Wearing too much jewelry can be just that — too much. Instead, try to avoid wearing jewelry altogether, or choose one or two simple, classic pieces. This is not the time for statement jewelry. A simple brooch, gold chain, or stud earrings will do the trick to have you looking nice without going over the top.
Men should also strive to look nice yet conservative. As you are gathering to celebrate and mourn the life of a friend or family member, remember that you want to look respectful.
Suits, Ties, and Slacks
Men should typically plan to wear a suit, tie, and slacks to a funeral. Aiming for a somber business smart look is a good approach. Wear a men’s button down shirt under a suit jacket and with a tie. Wear either matching or similar slacks, and avoid wearing jeans.
Dark Colors Are Best
Dark colors are best. Choose a suit that is navy, black, or charcoal color to keep your color palette somber and neutral. Avoid wearing anything too bright or attention-grabbing. For instance, your men’s tie should also be a neutral design and color scheme so as not to stand out too much. A white button-down shirt is generally appropriate when worn with darker colors.
Match Your Suit and Shoes
Choose shoes that are comfortable, formal, and neutral. Don’t wear sneakers, but instead choose a dressier option that matches your suit. Also, keep the weather and time of the year in mind if the funeral will take place outdoors or graveside. If it is wet or muddy, you will want to think about your shoes accordingly. Like everything else in your outfit, be sure your shoes and socks don’t stand out and instead match well with the color scheme of your suit and tie.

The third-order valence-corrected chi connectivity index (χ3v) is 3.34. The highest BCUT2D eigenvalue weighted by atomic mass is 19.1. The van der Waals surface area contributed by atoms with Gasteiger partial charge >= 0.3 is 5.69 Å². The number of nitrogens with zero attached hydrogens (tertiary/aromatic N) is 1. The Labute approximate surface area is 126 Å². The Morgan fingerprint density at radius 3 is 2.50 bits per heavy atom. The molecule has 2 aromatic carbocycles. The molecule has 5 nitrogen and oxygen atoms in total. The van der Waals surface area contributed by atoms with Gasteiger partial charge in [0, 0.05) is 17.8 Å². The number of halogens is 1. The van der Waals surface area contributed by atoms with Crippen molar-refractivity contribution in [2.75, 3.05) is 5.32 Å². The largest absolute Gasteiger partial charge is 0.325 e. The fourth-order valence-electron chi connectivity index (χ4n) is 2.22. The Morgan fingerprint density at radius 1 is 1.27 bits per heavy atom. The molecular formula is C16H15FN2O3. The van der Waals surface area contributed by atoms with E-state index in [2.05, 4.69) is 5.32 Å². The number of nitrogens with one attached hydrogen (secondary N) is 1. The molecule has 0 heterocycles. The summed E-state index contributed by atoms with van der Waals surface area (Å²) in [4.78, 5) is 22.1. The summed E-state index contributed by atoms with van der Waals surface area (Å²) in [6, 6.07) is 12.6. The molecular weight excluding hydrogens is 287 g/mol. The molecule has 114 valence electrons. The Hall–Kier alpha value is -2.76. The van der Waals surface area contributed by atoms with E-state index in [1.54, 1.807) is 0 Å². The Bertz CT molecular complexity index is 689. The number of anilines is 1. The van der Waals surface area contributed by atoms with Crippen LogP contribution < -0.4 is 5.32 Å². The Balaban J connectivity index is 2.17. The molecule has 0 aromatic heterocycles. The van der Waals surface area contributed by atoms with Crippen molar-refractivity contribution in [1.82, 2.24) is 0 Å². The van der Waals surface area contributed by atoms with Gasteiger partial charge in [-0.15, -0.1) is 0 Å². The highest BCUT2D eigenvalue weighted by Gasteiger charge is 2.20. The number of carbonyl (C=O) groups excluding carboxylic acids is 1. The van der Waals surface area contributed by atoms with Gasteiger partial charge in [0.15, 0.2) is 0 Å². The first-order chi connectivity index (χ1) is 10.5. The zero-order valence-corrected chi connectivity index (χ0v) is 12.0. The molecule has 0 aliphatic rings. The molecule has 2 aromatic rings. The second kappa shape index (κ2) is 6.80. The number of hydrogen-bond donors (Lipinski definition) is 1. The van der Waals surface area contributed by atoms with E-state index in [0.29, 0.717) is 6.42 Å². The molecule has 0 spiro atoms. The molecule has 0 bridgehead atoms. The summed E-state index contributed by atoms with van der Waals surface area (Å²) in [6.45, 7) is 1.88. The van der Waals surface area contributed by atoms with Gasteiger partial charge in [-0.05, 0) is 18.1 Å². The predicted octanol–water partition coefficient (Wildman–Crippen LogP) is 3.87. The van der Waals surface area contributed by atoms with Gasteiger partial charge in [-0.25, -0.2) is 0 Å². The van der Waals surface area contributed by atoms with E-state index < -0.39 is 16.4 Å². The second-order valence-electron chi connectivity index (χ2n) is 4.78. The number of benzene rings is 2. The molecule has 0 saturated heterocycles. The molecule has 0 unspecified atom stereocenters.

In addition to what to wear to a funeral, it is also important to behave in a way that is acceptable to the occasion. First, don’t be late. Be on time for the funeral service; to make a late appearance would be disrespectful. Second, this is a time of mourning and remembering the life of someone who has passed on. Avoid conversations about business or anything too personal that draws away from the focus of the occasion. This includes staying off your phone and doing other things like writing emails or sending messages. Put your phone on airplane mode, tuck it away in your women’s wool coat, and stay present! Respectfully offer your condolences and any anecdotes to the family who have lost a loved one. You can even let them know that you respect their feelings and are there to support them. There are no hard rules for heartfelt messages, and the grieving family member will undoubtedly appreciate your sympathy and support.
When planning to attend a funeral, keep in mind that your attire should be conservative, simple, clean, and somber out of respect for the family of the deceased.